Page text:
Prefrontal theta modulates sensorimotor gamma networks during the reorienting of attention

Rachel K. Spooner, Alex I. Wiesman, Amy L. Proskovec, Elizabeth Heinrichs-Graham, Tony W. Wilson

Research output: Contribution to journalArticlepeer-review

29 Scopus citations


The ability to execute a motor plan involves spatiotemporally precise oscillatory activity in primary motor (M1) regions, in concert with recruitment of “higher order” attentional mechanisms for orienting toward current task goals. While current evidence implicates gamma oscillatory activity in M1 as central to the execution of a movement, far less is known about top-down attentional modulation of this response. Herein, we utilized magnetoencephalography (MEG) during a Posner attention-reorienting task to investigate top-down modulation of M1 gamma responses by frontal attention networks in 63 healthy adult participants. MEG data were evaluated in the time–frequency domain and significant oscillatory responses were imaged using a beamformer. Robust increases in theta activity were found in bilateral inferior frontal gyri (IFG), with significantly stronger responses evident in trials that required attentional reorienting relative to those that did not. Additionally, strong gamma oscillations (60–80 Hz) were detected in M1 during movement execution, with similar responses elicited irrespective of attentional reorienting. Whole-brain voxel-wise correlations between validity difference scores (i.e., attention reorienting trials—nonreorienting trials) in frontal theta activity and movement-locked gamma oscillations revealed a robust relationship in the contralateral sensorimotor cortex, supplementary motor area, and right cerebellum, suggesting modulation of these sensorimotor network gamma responses by attentional reorienting. Importantly, the validity difference effect in this distributed motor network was predictive of overall motor function measured outside the scanner and further, based on a mediation analysis this relationship was fully mediated by the reallocation response in the right IFG. These data are the first to characterize the top-down modulation of movement-related gamma responses during attentional reorienting and movement execution.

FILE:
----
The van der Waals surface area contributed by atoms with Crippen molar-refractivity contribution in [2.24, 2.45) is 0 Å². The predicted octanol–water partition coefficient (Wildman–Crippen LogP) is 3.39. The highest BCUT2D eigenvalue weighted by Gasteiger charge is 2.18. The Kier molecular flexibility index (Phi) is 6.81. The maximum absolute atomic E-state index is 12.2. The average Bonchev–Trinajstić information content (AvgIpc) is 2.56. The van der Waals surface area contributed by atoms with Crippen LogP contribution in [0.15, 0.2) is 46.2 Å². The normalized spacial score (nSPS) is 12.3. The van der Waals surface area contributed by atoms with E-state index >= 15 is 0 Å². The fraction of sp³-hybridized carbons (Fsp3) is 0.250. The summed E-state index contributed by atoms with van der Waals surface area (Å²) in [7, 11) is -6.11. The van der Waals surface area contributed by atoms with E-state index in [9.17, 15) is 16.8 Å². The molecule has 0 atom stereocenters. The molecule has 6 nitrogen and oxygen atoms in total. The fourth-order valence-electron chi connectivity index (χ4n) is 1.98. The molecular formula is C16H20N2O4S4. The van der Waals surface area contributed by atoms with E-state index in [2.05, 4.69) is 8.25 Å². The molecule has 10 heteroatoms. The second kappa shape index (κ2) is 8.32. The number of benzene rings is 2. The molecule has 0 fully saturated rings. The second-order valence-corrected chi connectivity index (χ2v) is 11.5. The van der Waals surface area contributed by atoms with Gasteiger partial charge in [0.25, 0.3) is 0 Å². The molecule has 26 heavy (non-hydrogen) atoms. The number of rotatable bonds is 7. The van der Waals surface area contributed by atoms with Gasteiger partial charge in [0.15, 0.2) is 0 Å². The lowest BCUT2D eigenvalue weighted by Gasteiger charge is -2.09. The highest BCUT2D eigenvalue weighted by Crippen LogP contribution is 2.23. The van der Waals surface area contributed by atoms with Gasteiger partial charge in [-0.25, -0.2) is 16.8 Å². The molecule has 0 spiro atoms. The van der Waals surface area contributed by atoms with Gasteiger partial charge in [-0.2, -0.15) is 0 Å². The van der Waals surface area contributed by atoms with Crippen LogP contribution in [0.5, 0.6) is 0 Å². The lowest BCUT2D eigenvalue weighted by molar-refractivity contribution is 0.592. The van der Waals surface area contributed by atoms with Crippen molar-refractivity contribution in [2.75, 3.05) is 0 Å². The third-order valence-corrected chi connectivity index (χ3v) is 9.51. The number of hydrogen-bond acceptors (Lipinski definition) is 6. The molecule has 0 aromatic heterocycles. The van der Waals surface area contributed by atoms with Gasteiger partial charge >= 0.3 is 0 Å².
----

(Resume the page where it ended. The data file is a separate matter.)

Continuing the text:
Original languageEnglish (US)
Pages (from-to)520-529
Number of pages10
JournalHuman Brain Mapping
Issue number2
StatePublished - Feb 1 2020


  • Posner cueing task
  • magnetoencephalography
  • oscillations
  • top-down

ASJC Scopus subject areas

  • Anatomy
  • Radiological and Ultrasound Technology
  • Radiology Nuclear Medicine and imaging
  • Neurology
  • Clinical Neurology


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